how-to-inspect-a-used-car-correctly-or-get-screwed

How To Inspect a Used Car CORRECTLY, or Get Screwed!

Today’s topic is How To Inspect a Used Car CORRECTLY, or Get Screwed!

Been getting a lot of emails about used cars inspection tips, so I’m sure a lot of you will get value out of today’s show.

This is a 2000 BMW Z3 M Edition that I’m showing you right now. The first thing we’re going to cover is body, then suspension, tires, wheels.

We’ll then move over to interior, then electrical. Lastly, we’ll check under carriage and frame. Anybody can do this even if you don’t have much experience with cars yet.

Let’s inspect the body. One thing that you don’t want to do is inspect it when it looks like somebody has just washed it or it’s completely wet, because this will hide scratches. The water goes into the clear coat and it hides very light scratches.

You’d want to inspect it when it’s dry and preferably under the sun where you can see all the body damages.

Make sure the gapping looks pretty tight and even on both sides, especially the front end of the car. If there’s any huge difference in gapping, then most probably the car was in an accident. Check the gapping by your lights on both sides and down below.

It’s the same thing that you should do when you go around the car. Make sure all the gaps are even. You’ll be able to see inconsistencies on the lines when the car has been in an accident and they didn’t do a really good job fixing it.

Additionally, you want to open it up and check the door jambs as well as the trunk. Does it look painted? As you can see in the video, there are no overspray. If the car has been painted by a body shop that didn’t do a good work, you’ll see overspray inside the trunk.

Overall, the body looks really good. There are a few rock chips but that’s normal.

Next, you need to check your suspension and wheels. Another important gapping is the one between the back of the fender and front wheel. I would usually put my hand in and see where it gets snug. Check out the video as I demonstrate it. Then, do the same thing on the other side.

Then, check the tires. How much meat does it have? Is it wearing on the inside or the outside? Is it a nice even wear?

In the video, you can see a tire wear gauge. If the thread comes down to this level, you know you need to replace your tires.

I would also push down on a corner of a car to check suspension. If it stiffens up right away, you know the shocks are okay. You can also go under the car and check out the shocks to see if they are leaking. No leaks and no rust.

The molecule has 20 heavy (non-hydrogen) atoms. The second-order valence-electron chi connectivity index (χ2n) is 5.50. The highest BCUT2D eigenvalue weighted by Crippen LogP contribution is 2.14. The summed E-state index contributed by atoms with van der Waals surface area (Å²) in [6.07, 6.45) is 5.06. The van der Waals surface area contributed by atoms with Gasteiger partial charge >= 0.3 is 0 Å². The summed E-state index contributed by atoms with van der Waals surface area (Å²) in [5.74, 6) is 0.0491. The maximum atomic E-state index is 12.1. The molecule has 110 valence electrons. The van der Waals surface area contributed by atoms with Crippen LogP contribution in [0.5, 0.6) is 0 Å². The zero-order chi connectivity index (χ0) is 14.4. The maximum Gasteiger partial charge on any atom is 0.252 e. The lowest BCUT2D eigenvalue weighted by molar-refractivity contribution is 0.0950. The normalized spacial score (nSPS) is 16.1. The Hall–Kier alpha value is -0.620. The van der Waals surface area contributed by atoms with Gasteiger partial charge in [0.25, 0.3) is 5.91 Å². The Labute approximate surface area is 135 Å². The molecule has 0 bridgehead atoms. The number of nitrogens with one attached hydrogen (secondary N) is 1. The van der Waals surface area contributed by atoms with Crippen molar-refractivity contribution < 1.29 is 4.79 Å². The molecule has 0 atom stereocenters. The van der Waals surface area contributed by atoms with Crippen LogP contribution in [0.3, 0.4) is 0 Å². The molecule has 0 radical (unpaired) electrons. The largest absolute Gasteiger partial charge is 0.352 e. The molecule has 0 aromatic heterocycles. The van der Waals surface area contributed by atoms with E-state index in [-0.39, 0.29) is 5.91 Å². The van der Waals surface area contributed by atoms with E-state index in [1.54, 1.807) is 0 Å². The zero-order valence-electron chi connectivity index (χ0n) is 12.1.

Now, let’s check our rocker panels. Sometimes if shops do a bad job, they’ll jack up around here and dent up underneath. Looks like they’re doing the proper mounts to jack up the car here.

Look under the car and check for leaks. This car has no major leaks. Everything looks tight.

Before we get into the frame, let’s start up the car quickly. It’s running really nice. Make sure all the power windows work, the seats are clean, and the dash looks good.

If you see this code on the radio, then the battery has recently been replaced and they don’t have the code. I don’t have the code for this radio so I need to go to the dealer and show them my registration so they can give it to you.

Also check your horn, the A/C and all the interior electricals. You need to test everything out.

When you’re inspecting a car and you see that the engine is dusty and dirty, it’s normal. It’s not a big deal. I actually like to see a car like this because it shows that it hasn’t been messed with and tinkered with.

Have a look. Check your oil, pull the stick, wipe it off then put it in and check your oil. Check everything and see if there are damp spots of oil or leak in the regulator hose or some other things.

The other important thing is to try to spot your frame. Check out the video. Some cars that have been in a major accident will show a crinkle in the frame, especially in the front and the back.

Of course, you want to test drive the car. Step on the breaks and feel the suspension. See how it rides over turns and bumps. Make sure that there’s rattling noise.

I recommend not to slow down that much when you’re going over speed bumps because that’s when you can actually hear something.

When you’re in the car with the seller and has his windows up, the A/C on and talking to you and talking about the world, you might want to tell him that you want to listen to the car.

Roll down your windows, turn off the A/C and listen to the car and feel it. Sometimes shady sellers will try to distract you on purpose so you don’t hear any sounds.

That’s pretty much it for overall used car inspection. I hope you liked the video. Please Like, Share and Subscribe to my videos.

If you want to get into this business, grab your FREE Report. For more tips and strategies in flipping cars for profit, check out the F1 AutoCashFormula VIP Program. The program is a complete, step-by-step process in buying and selling cars for profit.

Talk soon! Cheers!

Tony

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4 thoughts on “How To Inspect a Used Car CORRECTLY, or Get Screwed!”

  1. Do you need a computer to view this program or can you just put it on the TVs DVD just wanting to know because I don’t have computer tell me what I need I’m computer illeteret do I need a disk reader or what please help me I think your system would work email me robe060821 @gmail.com thanks much

    Reply
  2. Hi Tony thanx a million for all your info and tips.When I initially came across your site on Google I was unemployed but enjoyed the info.Am now employed and am contemplating doing some flipping later.Am a qualified motor mechanic and have done roadworthy inspections on cars and buses so am familiar with inspection procedures.Thank you for an interesting and informative site.Kind regards,Patrick Rumble.(CAPE TOWN SOUTH AFRICA)

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